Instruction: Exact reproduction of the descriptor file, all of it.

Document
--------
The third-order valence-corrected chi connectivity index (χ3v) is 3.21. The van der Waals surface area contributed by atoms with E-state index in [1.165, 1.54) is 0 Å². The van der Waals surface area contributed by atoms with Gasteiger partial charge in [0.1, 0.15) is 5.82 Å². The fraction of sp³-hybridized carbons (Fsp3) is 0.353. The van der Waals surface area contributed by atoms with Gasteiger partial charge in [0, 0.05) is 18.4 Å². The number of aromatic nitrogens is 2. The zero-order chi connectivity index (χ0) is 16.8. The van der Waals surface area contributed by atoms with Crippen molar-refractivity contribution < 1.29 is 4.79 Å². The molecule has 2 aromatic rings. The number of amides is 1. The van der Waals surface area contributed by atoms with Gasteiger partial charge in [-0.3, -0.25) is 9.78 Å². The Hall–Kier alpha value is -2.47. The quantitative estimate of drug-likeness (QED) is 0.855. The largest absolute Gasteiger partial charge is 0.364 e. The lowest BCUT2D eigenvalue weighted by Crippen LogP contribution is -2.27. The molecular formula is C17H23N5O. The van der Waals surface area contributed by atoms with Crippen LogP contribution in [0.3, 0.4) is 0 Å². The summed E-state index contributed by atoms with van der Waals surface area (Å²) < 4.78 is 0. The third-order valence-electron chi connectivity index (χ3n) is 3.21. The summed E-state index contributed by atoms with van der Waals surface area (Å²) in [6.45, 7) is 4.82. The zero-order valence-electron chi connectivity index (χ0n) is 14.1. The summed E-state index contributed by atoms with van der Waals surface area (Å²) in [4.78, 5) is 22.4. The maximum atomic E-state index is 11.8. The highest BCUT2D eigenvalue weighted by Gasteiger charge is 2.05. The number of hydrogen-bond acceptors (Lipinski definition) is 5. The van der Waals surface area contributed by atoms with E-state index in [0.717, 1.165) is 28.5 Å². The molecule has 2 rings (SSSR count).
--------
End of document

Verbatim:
The third-order valence-corrected chi connectivity index (χ3v) is 3.21. The van der Waals surface area contributed by atoms with E-state index in [1.165, 1.54) is 0 Å². The van der Waals surface area contributed by atoms with Gasteiger partial charge in [0.1, 0.15) is 5.82 Å². The fraction of sp³-hybridized carbons (Fsp3) is 0.353. The van der Waals surface area contributed by atoms with Gasteiger partial charge in [0, 0.05) is 18.4 Å². The number of aromatic nitrogens is 2. The zero-order chi connectivity index (χ0) is 16.8. The van der Waals surface area contributed by atoms with Crippen molar-refractivity contribution < 1.29 is 4.79 Å². The molecule has 2 aromatic rings. The number of amides is 1. The van der Waals surface area contributed by atoms with Gasteiger partial charge in [-0.3, -0.25) is 9.78 Å². The Hall–Kier alpha value is -2.47. The quantitative estimate of drug-likeness (QED) is 0.855. The largest absolute Gasteiger partial charge is 0.364 e. The lowest BCUT2D eigenvalue weighted by Crippen LogP contribution is -2.27. The molecular formula is C17H23N5O. The van der Waals surface area contributed by atoms with Crippen LogP contribution in [0.3, 0.4) is 0 Å². The summed E-state index contributed by atoms with van der Waals surface area (Å²) < 4.78 is 0. The third-order valence-electron chi connectivity index (χ3n) is 3.21. The summed E-state index contributed by atoms with van der Waals surface area (Å²) in [6.45, 7) is 4.82. The zero-order valence-electron chi connectivity index (χ0n) is 14.1. The summed E-state index contributed by atoms with van der Waals surface area (Å²) in [4.78, 5) is 22.4. The maximum atomic E-state index is 11.8. The highest BCUT2D eigenvalue weighted by Gasteiger charge is 2.05. The number of hydrogen-bond acceptors (Lipinski definition) is 5. The van der Waals surface area contributed by atoms with E-state index in [0.717, 1.165) is 28.5 Å². The molecule has 2 rings (SSSR count).